As we approach the 10-year anniversary of Dodd-Frank’s municipal advisor antifraud and registration provisions, which takes place on Oct. 1, several trends are converging that may put municipal advisors in the SEC’s crosshairs.
Historically, the SEC’s enforcement actions against issuers of municipal bonds often look very similar to the actions brought against issuers of other securities.
So, for example, a few years ago, the New York and New Jersey Port Authority paid $400,000 to settle SEC claims the Port Authority violated the antifraud provisions of the federal securities laws in connection with a $2.3 billion bond offering.
The Port Authority admitted failing to disclose to investors known material risks surrounding the potential lack of legal authority to fund the projects described in the bond offering documents. This and dozens of other, similar SEC cases are fairly routine stuff as against securities issuers.
However, in 2010 the Dodd-Frank Wall Street Reform and Consumer Protection Act contained a municipal advisor antifraud provision that for the first time specifically applied to the many advisors who assist municipal entities with bond offerings, reinvestment of bond proceeds, and structuring and pricing of related products.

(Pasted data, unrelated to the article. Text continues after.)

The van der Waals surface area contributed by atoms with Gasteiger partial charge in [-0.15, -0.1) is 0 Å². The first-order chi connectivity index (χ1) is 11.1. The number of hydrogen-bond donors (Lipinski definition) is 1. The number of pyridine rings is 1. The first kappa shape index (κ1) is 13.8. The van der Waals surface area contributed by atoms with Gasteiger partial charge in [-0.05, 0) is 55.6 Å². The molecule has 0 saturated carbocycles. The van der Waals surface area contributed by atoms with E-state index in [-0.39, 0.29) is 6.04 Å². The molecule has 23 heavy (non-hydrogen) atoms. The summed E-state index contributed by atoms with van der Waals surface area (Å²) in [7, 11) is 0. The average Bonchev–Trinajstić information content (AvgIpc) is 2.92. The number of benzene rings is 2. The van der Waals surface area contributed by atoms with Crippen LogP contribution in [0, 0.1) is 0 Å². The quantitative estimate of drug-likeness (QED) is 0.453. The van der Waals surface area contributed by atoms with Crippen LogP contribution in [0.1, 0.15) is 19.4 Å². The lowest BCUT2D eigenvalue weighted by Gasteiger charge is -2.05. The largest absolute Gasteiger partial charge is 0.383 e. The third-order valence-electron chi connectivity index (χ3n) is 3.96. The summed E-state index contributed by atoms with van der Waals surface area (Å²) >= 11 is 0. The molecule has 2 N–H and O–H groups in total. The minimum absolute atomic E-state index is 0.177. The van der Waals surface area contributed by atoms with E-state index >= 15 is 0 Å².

It took the SEC six years after Dodd-Frank became effective before it used its new tool to bring an enforcement action for the first time against a municipal advisor.
‘Opening of Floodgates’
The SEC’s first case applying the municipal advisor antifraud provision involved a small, California-based advisor to several school districts who allegedly shared confidential information with financial professionals being considered by the school districts for certain advisory contracts. The advisory firm paid a small fine to settle the matter.
But the floodgates opened: since that first 2016 case, the SEC has brought several more enforcement actions against municipal advisors. Until the middle of 2019.
In June of last year, the SEC brought an action against a municipal advisor for breaching its fiduciary duties to its client: a small public library district in Illinois.